Mechanical Back Pain
Back pain is a common cause of absence from work that affects approximately up to 80% of the Australian population, at different stages of their life.
Lower back pain may be related to the functional impairment of different tissue structures such as:
- Bony architecture of the lumbar spine
- Intervertebral disc
- Ligament around the spine and disc
- Spinal cord and nerves
- Attached muscles
- Surrounding skin and internal organs (eg aorta, kidney)
- Tumours of the spine
- Infections of the spine
Common risks factors for back pain include:
- Mental stress
- Conditions such as pregnancy
- Age- elder people are more susceptible
- Behavioural disorders such as anxiety and depression
- Gender – more common in females as compared to males
- Arduous physical work
- Sedentary lifestyle
Common causes of back pain include:
- Degenerative Disease of the spine
- Stress on muscles and ligaments
- Lifting heavy weight
- Structural disorders such as ruptured disks, bulging disc, sciatica, arthritis, osteoporosis, and abnormal curvature of the spine
- Poor posture
- Trauma or infection of the spine
- Cancer involving the spine
The diagnosis of back pain includes physical examination and a medical history of the patient. In some cases, imaging techniques such as X-rays, MRI scan, CT scan, bone scan and electromyography or EMG may also be ordered.
In the majority of cases, back pain is relieved without opiate medication but by rest and avoiding/modifying the activities that triggers off the pain. In cases where avoiding/modifying activities and rest is not beneficial, the doctor may recommend the following treatment options:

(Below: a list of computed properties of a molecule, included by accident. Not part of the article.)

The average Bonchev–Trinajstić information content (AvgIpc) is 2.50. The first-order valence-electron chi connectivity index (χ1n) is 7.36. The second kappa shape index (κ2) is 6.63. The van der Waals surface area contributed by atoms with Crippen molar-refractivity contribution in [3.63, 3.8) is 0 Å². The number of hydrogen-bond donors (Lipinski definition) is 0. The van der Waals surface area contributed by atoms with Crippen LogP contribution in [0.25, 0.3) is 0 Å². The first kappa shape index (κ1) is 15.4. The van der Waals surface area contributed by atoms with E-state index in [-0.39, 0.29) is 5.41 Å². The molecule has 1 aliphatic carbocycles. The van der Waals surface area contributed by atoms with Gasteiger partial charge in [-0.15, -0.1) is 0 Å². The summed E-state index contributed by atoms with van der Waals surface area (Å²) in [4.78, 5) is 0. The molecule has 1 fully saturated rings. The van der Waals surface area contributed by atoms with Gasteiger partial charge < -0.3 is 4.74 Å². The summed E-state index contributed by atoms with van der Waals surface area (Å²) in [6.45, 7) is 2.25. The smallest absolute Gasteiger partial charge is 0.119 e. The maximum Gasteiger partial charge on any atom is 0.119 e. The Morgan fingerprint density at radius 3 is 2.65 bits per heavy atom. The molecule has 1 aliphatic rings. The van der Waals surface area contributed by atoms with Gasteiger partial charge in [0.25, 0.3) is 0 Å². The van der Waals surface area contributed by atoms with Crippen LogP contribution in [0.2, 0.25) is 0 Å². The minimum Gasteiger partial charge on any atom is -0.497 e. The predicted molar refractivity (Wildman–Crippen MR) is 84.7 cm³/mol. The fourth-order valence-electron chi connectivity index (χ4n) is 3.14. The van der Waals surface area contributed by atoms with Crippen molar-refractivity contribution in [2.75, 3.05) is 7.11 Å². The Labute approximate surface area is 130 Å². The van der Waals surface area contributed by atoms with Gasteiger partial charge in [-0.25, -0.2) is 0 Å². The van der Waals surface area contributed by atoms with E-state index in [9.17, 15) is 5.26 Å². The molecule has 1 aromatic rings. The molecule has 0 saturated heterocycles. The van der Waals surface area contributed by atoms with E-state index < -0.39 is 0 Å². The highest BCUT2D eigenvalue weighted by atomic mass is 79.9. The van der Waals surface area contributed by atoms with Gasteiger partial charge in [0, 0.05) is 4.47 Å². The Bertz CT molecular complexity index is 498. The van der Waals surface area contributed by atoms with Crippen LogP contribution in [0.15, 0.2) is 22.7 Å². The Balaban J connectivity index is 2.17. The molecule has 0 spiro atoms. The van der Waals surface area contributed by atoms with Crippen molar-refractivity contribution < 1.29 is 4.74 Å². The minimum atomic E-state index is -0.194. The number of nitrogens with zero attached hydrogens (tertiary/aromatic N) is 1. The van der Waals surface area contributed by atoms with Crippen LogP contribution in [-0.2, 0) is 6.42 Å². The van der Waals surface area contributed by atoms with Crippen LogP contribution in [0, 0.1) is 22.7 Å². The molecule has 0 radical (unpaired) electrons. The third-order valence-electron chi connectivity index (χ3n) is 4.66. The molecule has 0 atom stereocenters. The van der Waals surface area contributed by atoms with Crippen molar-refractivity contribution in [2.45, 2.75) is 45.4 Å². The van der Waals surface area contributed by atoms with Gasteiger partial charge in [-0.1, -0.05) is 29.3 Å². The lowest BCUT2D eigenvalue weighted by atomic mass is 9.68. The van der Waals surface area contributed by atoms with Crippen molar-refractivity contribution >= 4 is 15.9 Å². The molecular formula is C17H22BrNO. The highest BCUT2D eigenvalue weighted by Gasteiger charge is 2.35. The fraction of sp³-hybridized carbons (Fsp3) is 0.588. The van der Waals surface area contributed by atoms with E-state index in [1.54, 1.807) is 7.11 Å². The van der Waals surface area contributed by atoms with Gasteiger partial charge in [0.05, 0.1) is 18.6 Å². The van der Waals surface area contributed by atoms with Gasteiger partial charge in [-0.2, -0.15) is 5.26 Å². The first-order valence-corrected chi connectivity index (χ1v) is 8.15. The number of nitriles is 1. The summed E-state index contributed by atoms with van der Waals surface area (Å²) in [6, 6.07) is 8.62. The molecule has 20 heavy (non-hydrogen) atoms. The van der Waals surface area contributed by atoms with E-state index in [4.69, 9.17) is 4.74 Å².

- Medications such as anti-inflammatories, painkillers and narcotics
- Physical therapy
- Cortisone injection
- Cognitive behavioural therapy (CBT)
- Complementary therapies such as acupuncture, acupressure, chiropractic and osteopathy
- Transcutaneous electrical nerve stimulation (TENS)
The Role for Surgery
Surgery to treat back pain has been controversial for decades.
Identifying the cause of mechanical back pain can be elusive. There are instances where no abnormality can be identified following extensive investigations, and no surgical solution will be useful in the treatment of the patient suffering from mechanical back pain. These patients are best treated with fitness training, core exercises, physical therapy and other non-surgical options.
For the patients that have a clinical diagnosis that is known to be associated with mechanical back pain, employing procedures such as artificial disc replacement (arthroplasty), and instrumented fusion may be of some value.Achieving 100% success or “zero” pain after surgery is NOT achievable.